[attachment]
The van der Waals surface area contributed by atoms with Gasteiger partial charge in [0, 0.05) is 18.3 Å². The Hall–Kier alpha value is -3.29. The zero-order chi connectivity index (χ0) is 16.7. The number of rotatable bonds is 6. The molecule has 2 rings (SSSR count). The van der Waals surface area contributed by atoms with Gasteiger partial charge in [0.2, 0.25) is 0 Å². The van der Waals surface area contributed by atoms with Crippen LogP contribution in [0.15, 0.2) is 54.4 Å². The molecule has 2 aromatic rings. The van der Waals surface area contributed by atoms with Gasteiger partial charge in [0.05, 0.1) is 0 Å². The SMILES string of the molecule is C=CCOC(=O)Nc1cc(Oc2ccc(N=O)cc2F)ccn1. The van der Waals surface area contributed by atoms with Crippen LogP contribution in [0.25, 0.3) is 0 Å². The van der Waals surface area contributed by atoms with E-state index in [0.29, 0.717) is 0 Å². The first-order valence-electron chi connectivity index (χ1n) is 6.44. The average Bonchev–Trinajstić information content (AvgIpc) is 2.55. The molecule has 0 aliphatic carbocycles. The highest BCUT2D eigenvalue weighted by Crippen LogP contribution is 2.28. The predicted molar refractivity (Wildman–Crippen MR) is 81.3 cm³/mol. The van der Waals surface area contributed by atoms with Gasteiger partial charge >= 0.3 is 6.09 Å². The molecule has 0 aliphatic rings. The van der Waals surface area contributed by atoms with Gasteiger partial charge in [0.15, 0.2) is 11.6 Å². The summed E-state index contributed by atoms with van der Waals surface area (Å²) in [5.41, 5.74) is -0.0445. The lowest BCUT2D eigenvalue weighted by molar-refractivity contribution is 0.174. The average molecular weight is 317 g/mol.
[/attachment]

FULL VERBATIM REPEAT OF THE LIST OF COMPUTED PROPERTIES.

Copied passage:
The van der Waals surface area contributed by atoms with Gasteiger partial charge in [0, 0.05) is 18.3 Å². The Hall–Kier alpha value is -3.29. The zero-order chi connectivity index (χ0) is 16.7. The number of rotatable bonds is 6. The molecule has 2 rings (SSSR count). The van der Waals surface area contributed by atoms with Gasteiger partial charge in [0.2, 0.25) is 0 Å². The van der Waals surface area contributed by atoms with Crippen LogP contribution in [0.15, 0.2) is 54.4 Å². The molecule has 2 aromatic rings. The van der Waals surface area contributed by atoms with Gasteiger partial charge in [0.05, 0.1) is 0 Å². The SMILES string of the molecule is C=CCOC(=O)Nc1cc(Oc2ccc(N=O)cc2F)ccn1. The van der Waals surface area contributed by atoms with Crippen LogP contribution in [0.25, 0.3) is 0 Å². The van der Waals surface area contributed by atoms with E-state index in [0.29, 0.717) is 0 Å². The first-order valence-electron chi connectivity index (χ1n) is 6.44. The average Bonchev–Trinajstić information content (AvgIpc) is 2.55. The molecule has 0 aliphatic carbocycles. The highest BCUT2D eigenvalue weighted by Crippen LogP contribution is 2.28. The predicted molar refractivity (Wildman–Crippen MR) is 81.3 cm³/mol. The van der Waals surface area contributed by atoms with Gasteiger partial charge >= 0.3 is 6.09 Å². The molecule has 0 aliphatic rings. The van der Waals surface area contributed by atoms with Gasteiger partial charge in [0.15, 0.2) is 11.6 Å². The summed E-state index contributed by atoms with van der Waals surface area (Å²) in [5.41, 5.74) is -0.0445. The lowest BCUT2D eigenvalue weighted by molar-refractivity contribution is 0.174. The average molecular weight is 317 g/mol.